Responding to Ashley Stadler Blank, Katherine E. Loveland, Andong Cheng, Scott Beck, Austin Rundus
COVID‐19: The impact of corporate social responsibility on consumer behavior
- Public Health, Environmental and Occupational Health
- Economics and Econometrics
- Applied Psychology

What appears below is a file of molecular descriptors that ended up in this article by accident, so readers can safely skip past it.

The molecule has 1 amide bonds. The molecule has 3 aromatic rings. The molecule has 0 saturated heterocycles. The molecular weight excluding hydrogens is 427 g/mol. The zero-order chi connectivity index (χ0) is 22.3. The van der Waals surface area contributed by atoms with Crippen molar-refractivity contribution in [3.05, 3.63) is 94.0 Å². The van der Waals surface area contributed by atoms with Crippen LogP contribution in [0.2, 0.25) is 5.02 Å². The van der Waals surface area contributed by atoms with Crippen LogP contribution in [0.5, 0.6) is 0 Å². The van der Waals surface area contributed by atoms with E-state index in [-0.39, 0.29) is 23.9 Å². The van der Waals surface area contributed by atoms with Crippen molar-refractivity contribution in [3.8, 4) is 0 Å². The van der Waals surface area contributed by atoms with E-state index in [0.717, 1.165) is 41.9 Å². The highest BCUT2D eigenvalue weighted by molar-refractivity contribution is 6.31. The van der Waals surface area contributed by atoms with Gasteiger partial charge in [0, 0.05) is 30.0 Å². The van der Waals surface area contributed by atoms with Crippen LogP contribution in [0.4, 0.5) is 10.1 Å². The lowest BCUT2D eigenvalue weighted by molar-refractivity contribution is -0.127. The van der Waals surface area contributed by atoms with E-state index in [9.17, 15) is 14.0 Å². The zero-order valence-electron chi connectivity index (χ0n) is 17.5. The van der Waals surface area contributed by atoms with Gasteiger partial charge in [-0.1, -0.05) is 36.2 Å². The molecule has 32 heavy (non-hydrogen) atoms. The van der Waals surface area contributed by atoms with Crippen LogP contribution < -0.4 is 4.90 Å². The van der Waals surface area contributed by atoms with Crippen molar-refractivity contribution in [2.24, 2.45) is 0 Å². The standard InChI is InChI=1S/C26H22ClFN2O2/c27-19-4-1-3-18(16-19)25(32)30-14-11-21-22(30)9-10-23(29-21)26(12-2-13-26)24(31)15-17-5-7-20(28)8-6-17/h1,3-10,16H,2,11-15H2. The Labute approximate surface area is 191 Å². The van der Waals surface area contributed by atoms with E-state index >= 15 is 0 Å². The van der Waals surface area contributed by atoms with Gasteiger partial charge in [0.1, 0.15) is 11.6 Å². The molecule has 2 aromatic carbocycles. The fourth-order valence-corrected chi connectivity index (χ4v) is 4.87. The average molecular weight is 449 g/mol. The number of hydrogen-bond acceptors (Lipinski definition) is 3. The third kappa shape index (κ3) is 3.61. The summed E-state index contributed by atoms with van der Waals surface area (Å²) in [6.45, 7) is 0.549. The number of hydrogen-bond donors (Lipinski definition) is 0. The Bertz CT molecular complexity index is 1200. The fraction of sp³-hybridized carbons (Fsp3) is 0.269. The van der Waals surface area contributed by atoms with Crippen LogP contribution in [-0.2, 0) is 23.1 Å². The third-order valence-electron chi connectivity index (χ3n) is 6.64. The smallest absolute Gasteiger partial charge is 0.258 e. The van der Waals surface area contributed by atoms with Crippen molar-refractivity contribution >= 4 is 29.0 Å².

Firms responded to the COVID‐19 pandemic by participating in an unprecedented level of corporate social responsibility (CSR). The authors build on the existing CSR and crisis response and disaster relief literatures by examining nine CSR types employed during the pandemic (donating in‐kind, donating money, creating content, free products, free services, communication of operational changes, employee support, financial support, and shifting production). Then, they test the impact of starting versus stopping each CSR type on consumer perceptions of authenticity, attitude, and purchase intentions in two experiments, replicated in 2020, 2021, and 2022. Consumers distinguish between CSR types and rate employee and financial support most favorably and creating content and communication of operational changes least favorably. Starting (vs. stopping or no) CSR increases authenticity and subsequent attitude and purchase intentions. Interestingly, stopping CSR is worse than no CSR in 2020, but no CSR is worse than stopping CSR in 2022. This indicates that consumers discredit firms for stopping CSR during the acute phase of the pandemic but discredit firms for not engaging in any CSR after the acute phase ends. Finally, consumers rate small (vs. large) firms more favorably for engaging in some CSR types. Taken together, these results help inform how firms should engage in CSR activities in response to crises and disasters.